A Warrant to Kill
"One day you'll believe me, but by then I'll be dead."
I first heard those words in 1992, repeated by a man in a restaurant piano bar, not far from my Houston home. We’d been introduced by a mutual friend, and that night Ray Valentine belted down drinks, his eyes wet with tears, as he told the story of the tragic death of a woman he’d dated, Susan White.
Throughout that hot Houston summer, White complained that a man named Joseph Kent McGowen was harassing her. She said she’d rebuffed his advances and in retaliation he’d stalked her, threatening revenge against her and her troubled teenage son.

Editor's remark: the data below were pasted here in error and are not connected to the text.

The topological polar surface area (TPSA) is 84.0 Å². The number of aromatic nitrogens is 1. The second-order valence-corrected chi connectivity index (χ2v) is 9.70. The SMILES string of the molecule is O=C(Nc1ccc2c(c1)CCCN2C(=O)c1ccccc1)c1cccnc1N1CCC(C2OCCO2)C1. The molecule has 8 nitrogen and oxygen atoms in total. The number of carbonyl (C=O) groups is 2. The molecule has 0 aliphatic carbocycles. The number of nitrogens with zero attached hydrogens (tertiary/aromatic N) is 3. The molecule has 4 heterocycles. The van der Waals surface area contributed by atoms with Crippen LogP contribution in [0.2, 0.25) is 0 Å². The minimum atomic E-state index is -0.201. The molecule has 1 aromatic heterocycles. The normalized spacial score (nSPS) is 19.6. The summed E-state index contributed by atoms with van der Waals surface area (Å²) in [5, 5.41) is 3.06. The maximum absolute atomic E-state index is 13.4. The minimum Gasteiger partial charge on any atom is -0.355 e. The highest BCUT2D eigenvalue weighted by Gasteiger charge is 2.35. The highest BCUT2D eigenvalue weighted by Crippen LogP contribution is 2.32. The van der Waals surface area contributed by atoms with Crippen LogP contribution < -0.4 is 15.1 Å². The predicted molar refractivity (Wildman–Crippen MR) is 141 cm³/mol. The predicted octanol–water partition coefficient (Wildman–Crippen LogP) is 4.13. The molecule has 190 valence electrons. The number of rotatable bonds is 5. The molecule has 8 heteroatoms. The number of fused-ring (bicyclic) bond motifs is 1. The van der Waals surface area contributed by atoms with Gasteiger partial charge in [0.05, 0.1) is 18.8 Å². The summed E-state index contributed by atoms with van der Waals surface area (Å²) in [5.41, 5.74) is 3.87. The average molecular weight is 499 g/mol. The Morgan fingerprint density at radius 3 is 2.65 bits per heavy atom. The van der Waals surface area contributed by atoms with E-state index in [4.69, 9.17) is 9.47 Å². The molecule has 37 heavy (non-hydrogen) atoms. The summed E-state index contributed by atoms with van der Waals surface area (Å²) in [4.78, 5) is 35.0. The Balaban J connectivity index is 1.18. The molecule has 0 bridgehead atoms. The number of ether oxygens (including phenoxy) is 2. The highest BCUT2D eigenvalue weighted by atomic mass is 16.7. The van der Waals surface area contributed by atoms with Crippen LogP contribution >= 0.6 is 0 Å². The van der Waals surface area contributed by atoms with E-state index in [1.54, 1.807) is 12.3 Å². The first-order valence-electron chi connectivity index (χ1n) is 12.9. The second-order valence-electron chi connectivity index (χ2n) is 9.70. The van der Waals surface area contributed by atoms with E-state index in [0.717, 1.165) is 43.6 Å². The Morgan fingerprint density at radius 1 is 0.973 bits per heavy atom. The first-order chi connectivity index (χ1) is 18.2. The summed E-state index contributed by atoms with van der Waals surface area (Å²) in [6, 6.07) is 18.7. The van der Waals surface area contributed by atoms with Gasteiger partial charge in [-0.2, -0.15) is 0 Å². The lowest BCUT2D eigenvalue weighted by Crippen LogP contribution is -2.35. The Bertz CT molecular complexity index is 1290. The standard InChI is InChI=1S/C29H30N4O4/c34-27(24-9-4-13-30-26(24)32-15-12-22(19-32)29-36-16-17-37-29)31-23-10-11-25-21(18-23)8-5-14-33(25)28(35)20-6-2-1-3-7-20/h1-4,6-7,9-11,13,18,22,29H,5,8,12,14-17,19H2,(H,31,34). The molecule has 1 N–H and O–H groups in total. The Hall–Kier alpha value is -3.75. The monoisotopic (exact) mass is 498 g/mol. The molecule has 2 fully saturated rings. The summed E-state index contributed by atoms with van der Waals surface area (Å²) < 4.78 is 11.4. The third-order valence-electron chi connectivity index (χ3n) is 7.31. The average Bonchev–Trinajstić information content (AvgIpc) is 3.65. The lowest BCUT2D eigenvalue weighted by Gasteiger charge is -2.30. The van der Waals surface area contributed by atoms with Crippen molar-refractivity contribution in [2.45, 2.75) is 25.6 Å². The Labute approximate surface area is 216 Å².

"One day you'll believe me but by then I'll be dead, and it'll be because Kent McGowen killed me," she'd said.
Valentine hadn't believed her. McGowen was a cop, a deputy sheriff who’d sworn to protect and defend. "A cop's not going to hurt you," he’d insisted.
But Valentine didn't know McGowen.
By the time I first heard about her entreaties, Susan White lay buried in her grave, the victim of three bullets fired by McGowen’s county-issued gun. McGowen was on duty, serving a warrant signed by a judge for White's arrest. He claimed he'd fired only when she'd pulled a gun. White’s gun was found on the scene. At first it seemed a clear case of self-defense.
But the rumors persisted, talk of a power-hungry cop not adverse to manipulating the legal system to satisfy a vengeful rage.
In the end, I would spend years investigating Kent McGowen, Susan White, and how their paths so fatally intersected. Theirs is a cautionary tale of the terrifying power of one bad cop and the helplessness of a woman caught in his sights.